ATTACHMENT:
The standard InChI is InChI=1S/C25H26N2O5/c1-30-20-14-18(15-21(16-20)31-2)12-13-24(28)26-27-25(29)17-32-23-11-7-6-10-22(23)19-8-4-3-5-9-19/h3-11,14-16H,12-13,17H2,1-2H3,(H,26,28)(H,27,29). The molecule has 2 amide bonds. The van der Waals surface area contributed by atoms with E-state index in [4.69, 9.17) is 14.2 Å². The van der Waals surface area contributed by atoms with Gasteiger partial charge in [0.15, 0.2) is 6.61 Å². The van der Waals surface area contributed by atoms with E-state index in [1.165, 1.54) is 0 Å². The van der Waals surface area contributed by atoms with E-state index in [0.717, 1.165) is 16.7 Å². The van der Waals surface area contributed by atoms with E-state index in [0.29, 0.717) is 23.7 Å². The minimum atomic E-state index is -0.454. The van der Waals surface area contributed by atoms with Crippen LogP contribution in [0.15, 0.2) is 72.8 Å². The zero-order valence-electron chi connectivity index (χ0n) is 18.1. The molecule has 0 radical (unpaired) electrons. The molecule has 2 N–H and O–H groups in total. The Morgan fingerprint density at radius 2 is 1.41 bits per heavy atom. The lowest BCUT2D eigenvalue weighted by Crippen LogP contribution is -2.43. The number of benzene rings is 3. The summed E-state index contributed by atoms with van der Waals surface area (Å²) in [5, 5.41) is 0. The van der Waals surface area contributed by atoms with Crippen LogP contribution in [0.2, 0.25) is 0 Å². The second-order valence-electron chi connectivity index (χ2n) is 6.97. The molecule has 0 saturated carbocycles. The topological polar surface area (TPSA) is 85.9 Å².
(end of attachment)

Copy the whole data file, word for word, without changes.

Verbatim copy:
The standard InChI is InChI=1S/C25H26N2O5/c1-30-20-14-18(15-21(16-20)31-2)12-13-24(28)26-27-25(29)17-32-23-11-7-6-10-22(23)19-8-4-3-5-9-19/h3-11,14-16H,12-13,17H2,1-2H3,(H,26,28)(H,27,29). The molecule has 2 amide bonds. The van der Waals surface area contributed by atoms with E-state index in [4.69, 9.17) is 14.2 Å². The van der Waals surface area contributed by atoms with Gasteiger partial charge in [0.15, 0.2) is 6.61 Å². The van der Waals surface area contributed by atoms with E-state index in [1.165, 1.54) is 0 Å². The van der Waals surface area contributed by atoms with E-state index in [0.717, 1.165) is 16.7 Å². The van der Waals surface area contributed by atoms with E-state index in [0.29, 0.717) is 23.7 Å². The minimum atomic E-state index is -0.454. The van der Waals surface area contributed by atoms with Crippen LogP contribution in [0.15, 0.2) is 72.8 Å². The zero-order valence-electron chi connectivity index (χ0n) is 18.1. The molecule has 0 radical (unpaired) electrons. The molecule has 2 N–H and O–H groups in total. The Morgan fingerprint density at radius 2 is 1.41 bits per heavy atom. The lowest BCUT2D eigenvalue weighted by Crippen LogP contribution is -2.43. The number of benzene rings is 3. The summed E-state index contributed by atoms with van der Waals surface area (Å²) in [5, 5.41) is 0. The van der Waals surface area contributed by atoms with Crippen LogP contribution in [0.2, 0.25) is 0 Å². The second-order valence-electron chi connectivity index (χ2n) is 6.97. The molecule has 0 saturated carbocycles. The topological polar surface area (TPSA) is 85.9 Å².